Democrats who want to unseat Sen. David Vitter — a family-values Republican caught up in a prostitution scandal — plan to shape a campaign that will drive a wedge between the incumbent and female voters.
Their goal is to paint Vitter as a man who is simply insensitive to women. What’s hard to predict at this stage, though, is whether that kind of message can compete for attention with pocketbook issues during a tough economy.
“If they want to go down that path, I think they are in some sense saying they don’t think voters are as smart as they really are,— Vitter media consultant John Brabender said. “They are saying that voters are going to look at one incident in David Vitter’s life … and that’s how they are going to determine their vote.
“I think that is insulting to voters,— he added.
As Democrats have gone about introducing their Senate prospect, Rep. Charlie Melancon, to voters outside of his 3rd Congressional district base, they’ve spent a good deal of time highlighting what Melancon spokesman Jeff Giertz calls the “sharp contrast— between Melancon and Vitter on issues that affect women.
For instance, Melancon’s camp — with state and national Democrats on the same message — touted Vitter’s insensitivity toward women this fall when he was one of 30 Republicans who voted against a measure that would bar the military from contracting with companies that prohibit their workers from suing over workplace disputes, including charges of sexual assault.
A rape victim confronted Vitter over that vote, and video of the town hall incident circulated on the Internet and showed up on local news reports.
In light of that, Democrats say Vitter is beginning to realize just how weak he is with female voters.
And it is through that prism that Democratic operatives viewed his vote last week to become one of just three Republicans to support legislation within the health care bill that would provide free mammograms as a preventive service covered in health insurance plans.
The amendment had been panned by pro-life groups — a constituency that Vitter normally champions — which fear it could lead to federal abortion funding.
Vitter’s office took exception to attempts to paint his vote as pandering to women.
“Breast cancer prevention has been a priority for Sen. Vitter since his earliest days in Congress for many reasons but none more personal than his own family’s bout with the disease,— said Vitter spokesman Joel DiGrado, who pointed out that the Senator’s mother-in-law had suffered from the disease. “It’s a sad reflection on the coarse and cynical nature of modern campaign politics for the Democrat political operatives to try and throw mud on the Senator’s successful efforts to … protect women’s access to mammography.—
Democratic Senatorial Campaign Committee spokesman Eric Schultz responded to those charges with a not-so-subtle reference to Vitter’s name showing up during the 2007 investigation of the “D.C. madam.—
“This isn’t the first and won’t be the last time David Vitter attacks Democrats as an attempt to hide from his own transgressions,— Schultz said.
Brabender countered that Democrats are taking personal shots at Vitter because they have little else to base a campaign on. “They want to talk more about David Vitter because what they don’t want to talk about is the Obama-Pelosi-Melancon team,— he said.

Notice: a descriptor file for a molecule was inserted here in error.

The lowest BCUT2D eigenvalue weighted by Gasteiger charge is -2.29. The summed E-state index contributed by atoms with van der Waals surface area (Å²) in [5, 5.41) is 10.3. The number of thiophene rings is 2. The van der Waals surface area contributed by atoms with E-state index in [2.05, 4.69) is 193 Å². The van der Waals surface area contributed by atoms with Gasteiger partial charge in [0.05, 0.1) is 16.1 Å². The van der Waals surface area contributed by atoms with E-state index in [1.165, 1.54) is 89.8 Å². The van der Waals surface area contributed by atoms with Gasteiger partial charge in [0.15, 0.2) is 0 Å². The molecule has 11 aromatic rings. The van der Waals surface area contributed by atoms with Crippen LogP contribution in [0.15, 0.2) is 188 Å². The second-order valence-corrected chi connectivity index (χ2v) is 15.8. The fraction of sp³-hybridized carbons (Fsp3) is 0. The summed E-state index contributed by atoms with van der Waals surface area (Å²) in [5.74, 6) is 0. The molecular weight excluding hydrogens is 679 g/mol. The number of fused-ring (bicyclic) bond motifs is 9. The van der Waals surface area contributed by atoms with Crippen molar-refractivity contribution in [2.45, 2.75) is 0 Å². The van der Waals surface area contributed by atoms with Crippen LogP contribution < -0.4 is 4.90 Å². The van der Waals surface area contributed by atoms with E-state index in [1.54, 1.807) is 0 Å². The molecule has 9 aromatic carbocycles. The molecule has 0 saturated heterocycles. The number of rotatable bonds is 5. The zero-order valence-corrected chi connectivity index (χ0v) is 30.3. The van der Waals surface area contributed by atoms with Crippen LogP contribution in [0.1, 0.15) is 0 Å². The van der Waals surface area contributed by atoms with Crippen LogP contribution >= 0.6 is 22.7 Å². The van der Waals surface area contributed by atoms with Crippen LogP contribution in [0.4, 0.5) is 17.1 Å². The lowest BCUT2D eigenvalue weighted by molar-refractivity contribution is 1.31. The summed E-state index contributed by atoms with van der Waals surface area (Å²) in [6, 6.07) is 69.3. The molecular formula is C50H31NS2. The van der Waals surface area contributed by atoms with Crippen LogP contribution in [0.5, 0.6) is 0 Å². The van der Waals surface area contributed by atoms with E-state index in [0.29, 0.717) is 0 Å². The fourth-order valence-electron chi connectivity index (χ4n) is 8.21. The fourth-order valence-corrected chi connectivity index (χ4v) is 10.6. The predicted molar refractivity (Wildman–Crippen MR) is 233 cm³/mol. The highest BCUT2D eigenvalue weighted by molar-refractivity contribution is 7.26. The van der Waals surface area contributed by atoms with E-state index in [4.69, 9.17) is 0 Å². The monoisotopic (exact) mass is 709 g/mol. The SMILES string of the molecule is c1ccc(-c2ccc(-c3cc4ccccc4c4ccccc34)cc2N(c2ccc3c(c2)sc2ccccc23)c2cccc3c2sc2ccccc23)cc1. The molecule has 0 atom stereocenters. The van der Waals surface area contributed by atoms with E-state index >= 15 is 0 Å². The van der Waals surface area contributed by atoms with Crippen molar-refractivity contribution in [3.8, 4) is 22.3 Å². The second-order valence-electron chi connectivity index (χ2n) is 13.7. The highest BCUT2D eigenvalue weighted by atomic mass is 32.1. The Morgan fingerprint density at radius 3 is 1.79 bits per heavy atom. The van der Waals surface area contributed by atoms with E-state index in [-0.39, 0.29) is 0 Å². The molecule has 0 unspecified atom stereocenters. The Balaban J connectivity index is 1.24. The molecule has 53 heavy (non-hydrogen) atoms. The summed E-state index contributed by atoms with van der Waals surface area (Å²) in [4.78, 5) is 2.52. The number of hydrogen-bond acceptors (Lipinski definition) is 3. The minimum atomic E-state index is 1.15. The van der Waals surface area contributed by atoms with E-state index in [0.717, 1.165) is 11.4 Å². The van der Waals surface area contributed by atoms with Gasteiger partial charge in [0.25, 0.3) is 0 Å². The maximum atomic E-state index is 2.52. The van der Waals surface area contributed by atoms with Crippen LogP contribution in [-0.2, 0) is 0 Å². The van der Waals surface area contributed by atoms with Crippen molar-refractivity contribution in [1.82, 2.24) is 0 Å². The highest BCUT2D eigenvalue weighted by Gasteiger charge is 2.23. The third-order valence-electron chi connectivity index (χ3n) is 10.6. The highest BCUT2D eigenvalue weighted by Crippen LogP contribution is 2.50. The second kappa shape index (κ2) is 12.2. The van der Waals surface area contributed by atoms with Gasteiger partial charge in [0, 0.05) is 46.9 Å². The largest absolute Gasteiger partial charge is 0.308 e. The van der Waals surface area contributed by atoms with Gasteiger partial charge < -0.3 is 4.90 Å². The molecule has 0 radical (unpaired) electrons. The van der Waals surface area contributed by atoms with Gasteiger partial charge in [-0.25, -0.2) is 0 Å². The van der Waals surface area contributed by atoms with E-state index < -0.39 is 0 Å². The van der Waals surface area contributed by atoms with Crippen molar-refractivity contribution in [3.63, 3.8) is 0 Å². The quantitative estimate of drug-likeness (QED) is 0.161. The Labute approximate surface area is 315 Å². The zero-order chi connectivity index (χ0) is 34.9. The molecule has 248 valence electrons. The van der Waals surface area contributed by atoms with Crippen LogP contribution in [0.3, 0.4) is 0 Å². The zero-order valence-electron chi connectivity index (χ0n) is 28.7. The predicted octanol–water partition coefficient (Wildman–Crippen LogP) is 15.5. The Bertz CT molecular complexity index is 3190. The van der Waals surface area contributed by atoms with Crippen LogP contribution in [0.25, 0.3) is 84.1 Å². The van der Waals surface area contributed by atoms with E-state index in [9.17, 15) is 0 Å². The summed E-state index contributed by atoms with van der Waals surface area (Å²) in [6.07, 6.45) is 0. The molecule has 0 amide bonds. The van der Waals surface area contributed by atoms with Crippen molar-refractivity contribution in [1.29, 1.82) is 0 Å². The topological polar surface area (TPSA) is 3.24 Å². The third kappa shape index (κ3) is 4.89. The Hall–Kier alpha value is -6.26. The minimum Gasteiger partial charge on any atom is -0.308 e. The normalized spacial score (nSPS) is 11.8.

If Vitter’s name hadn’t surfaced during the “D.C. madam— case in 2007, he probably would not be considered vulnerable at all in 2010.
Once considered one of his party’s brightest rising stars, Vitter is a staunch conservative in a state that has been trending more Republican in recent years.
And yet he hasn’t been able to break the all-important 50 percent barrier in four public polls on the Senate race that have been released this year.
Vitter’s numbers have moved very little from poll to poll, even at a time when Republicans around the country have benefited from an environment that is less hospitable to the party in power.
And Vitter continues to face the potential of a serious primary challenge.
Popular Secretary of State Jay Dardenne (R) is pondering a race against Vitter and told the Baton Rouge Advocate that he might test the waters with his own polling.
Louisiana’s filing deadline isn’t until early July, but Dardenne isn’t the kind of candidate who can self-fund a campaign, so every day that passes without a decision is a potential fundraising day lost. And Vitter isn’t waiting around to gauge the depth of the competition; his campaign brought in more than $1.2 million in the third quarter and pushed his cash-on-hand total to $3.9 million.
Melancon, an anti-abortion-rights, pro-gun-rights Blue Dog Democrat who ran unopposed in 2008, raised $754,000 for his Senate campaign in the third quarter and had $1.8 million in the bank at the end of September.
Republicans believe that Melancon’s record will be a liability in 2010. His vote for the stimulus bill and early support for the Employee Free Choice Act are two of the Congressman’s positions that aren’t likely to go over well in a state that gave Sen. John McCain (R-Ariz.) a 19-point margin of victory in the presidential race in 2008.
“At this point in time, I’d rather have [a scandal] than voting for the stimulus,— said Louisiana pollster Bernie Pinsonat, who heads Southern Media and Opinion Research and who has worked for Democrats and Republicans in the past.
“[Democrats] are pushing these, what they think are hot-button issues, and I don’t find it in polling,— Pinsonat said. “People down here would rather have their job. They don’t want unions, they don’t want health care reform and they certainly don’t like [President Barack] Obama. It’s like [Democrats] are desperate for some issue.—